Excellent credit quality is one of the key reasons why national and international investors choose to invest in Pfandbriefe. Pfandbriefe afford investors a degree of security comparable to that offered by only a small number of sovereign issuers.
This excellent credit quality is attributable to the statutory framework and the special public supervision to which Pfandbrief banks are subject. In addition to the general provisions in the German Banking Act (Kreditwesengesetz, KWG), which applies to all German credit institutions, Pfandbrief banks are also subject to the provisions of the German Pfandbrief Act (Pfandbriefgesetz, PfandBG).
Pfandbriefe are covered at all times by cover assets equal to not less than the nominal value of all outstanding issues. In addition, pursuant to § 4 (1) PfandBG and under the German Net Present Value Regulation (Pfandbrief-Barwertverordnung), Pfandbrief banks are obligated to ensure that cover pools are over-collateralised by at least 2% (net present value) with respect to the outstanding Pfandbrief volume. The Net Present Value Regulation specifies how interest-rate and exchange-rate changes are to be measured, as well as the method for calculating the net present value. The net present value coverage must be sufficient to withstand certain fluctuations in interest rates and exchange rates, and this is to be ensured through the performance of weekly stress tests.
Mortgage loans, public-sector loans, ship mortgages, and aircraft mortgages that are funded using Pfandbriefe constitute separate cover pools. The cover assets in them primarily serve to satisfy Pfandbrief creditors, and should a Pfandbrief bank become insolvent, they are excluded from insolvency proceedings. Because of the rigorous requirements concerning cover pool quality, risk management, and high transparency, there has never been a Pfandbrief default, either under the Pfandbrief Act or under the law that it replaced, the Mortgage Bank Act (Hypothekenbankengesetz).
The PfandBG provides for additional protections, particularly for the holders of Mortgage Pfandbriefe. These include limiting a cover mortgage’s loan-to-value ratio to at most 60% of the conservatively calculated mortgage lending value. This safety cushion protects Pfandbrief holders against losses in value stemming from cyclical fluctuations in the market value of the assets in the cover pool. The comparably low risk of a portfolio composed of residential and commercial real estate loans is also evident from the preferential risk-weighting accorded to mortgage loans with a loan-to-value ratio of up to 60%. The 60% ratio for inclusion in cover also applies to Ship and Aircraft Pfandbriefe.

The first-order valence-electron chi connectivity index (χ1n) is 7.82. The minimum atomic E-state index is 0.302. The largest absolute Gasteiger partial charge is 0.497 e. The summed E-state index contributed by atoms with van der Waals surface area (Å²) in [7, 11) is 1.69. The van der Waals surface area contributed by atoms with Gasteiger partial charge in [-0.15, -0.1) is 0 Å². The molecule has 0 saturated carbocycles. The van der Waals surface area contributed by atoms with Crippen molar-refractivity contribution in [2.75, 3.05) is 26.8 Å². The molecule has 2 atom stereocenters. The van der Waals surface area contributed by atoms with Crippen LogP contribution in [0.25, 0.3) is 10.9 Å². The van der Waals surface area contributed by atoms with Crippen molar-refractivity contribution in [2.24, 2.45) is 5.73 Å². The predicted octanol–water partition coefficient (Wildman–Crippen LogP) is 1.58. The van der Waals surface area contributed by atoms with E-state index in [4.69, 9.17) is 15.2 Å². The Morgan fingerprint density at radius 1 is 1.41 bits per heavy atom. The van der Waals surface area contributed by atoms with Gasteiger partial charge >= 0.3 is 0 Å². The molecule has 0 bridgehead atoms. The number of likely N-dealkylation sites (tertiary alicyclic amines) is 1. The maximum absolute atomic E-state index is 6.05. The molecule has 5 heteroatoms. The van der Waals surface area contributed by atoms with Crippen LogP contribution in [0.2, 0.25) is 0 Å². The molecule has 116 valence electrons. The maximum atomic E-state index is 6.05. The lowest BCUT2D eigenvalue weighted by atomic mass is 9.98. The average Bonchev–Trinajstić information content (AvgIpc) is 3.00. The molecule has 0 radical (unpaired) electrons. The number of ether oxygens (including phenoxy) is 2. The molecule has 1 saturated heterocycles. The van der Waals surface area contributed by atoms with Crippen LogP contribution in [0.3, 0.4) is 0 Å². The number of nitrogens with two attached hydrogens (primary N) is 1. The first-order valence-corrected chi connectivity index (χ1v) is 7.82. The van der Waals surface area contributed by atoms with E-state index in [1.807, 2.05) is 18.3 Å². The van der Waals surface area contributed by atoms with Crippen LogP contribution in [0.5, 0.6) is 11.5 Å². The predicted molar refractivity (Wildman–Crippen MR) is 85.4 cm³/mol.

In addition to credit risk, attention is also paid to interest-rate and currency risk, as well as liquidity risk. For instance, in connection with calculating net present values, Pfandbrief banks are required to perform weekly stress tests that simulate drastic changes in interest rates and exchange rates. In addition, liquidity needs for the next 180 days are required to be covered at all times.
The fact that investments in Pfandbriefe are particularly secure has also been recognised at the EU level in the form of extensive regulatory privileges:
- higher investment limits for funds where Article 52(4) of the UCITS Directive is satisfied,
- preferential treatment with respect to risk weighting of covered bonds where Article 129 of the Capital Requirements Regulation (CRR) is satisfied,
- recognition as Level 1 or Level 2A liquid assets in connection with the liquidity coverage ratio (LCR) to be maintained by banks,
- ability of banks to use Jumbo-Pfandbriefe as Category II collateral and traditional Pfandbriefe as Category III collateral in connection with monetary policy operations of the European Central Bank,
- exemption from the clearing and collateralisation obligation under the European Markets Infrastructure Regulation (EMIR) with respect to derivatives used as cover assets for Pfandbriefe,
- flexible threshold calculation in connection with systematic internalisation pursuant to the second Markets in Financial Instruments Directive (MiFID II).
vdp Credit Quality Differentiation Model
In EU/EEA countries, claims against central governments, their central banks, and public-sector entities are eligible as cover without being linked to a specific credit quality step. In light of this situation, the vdp member institutions unanimously approved what is known as the Credit Quality Differentiation Model for EU states in June 2012. Under this vdp standard, haircuts are applied separately to claims against EU states with a non-investment grade rating outside of the cover calculation that is required by law.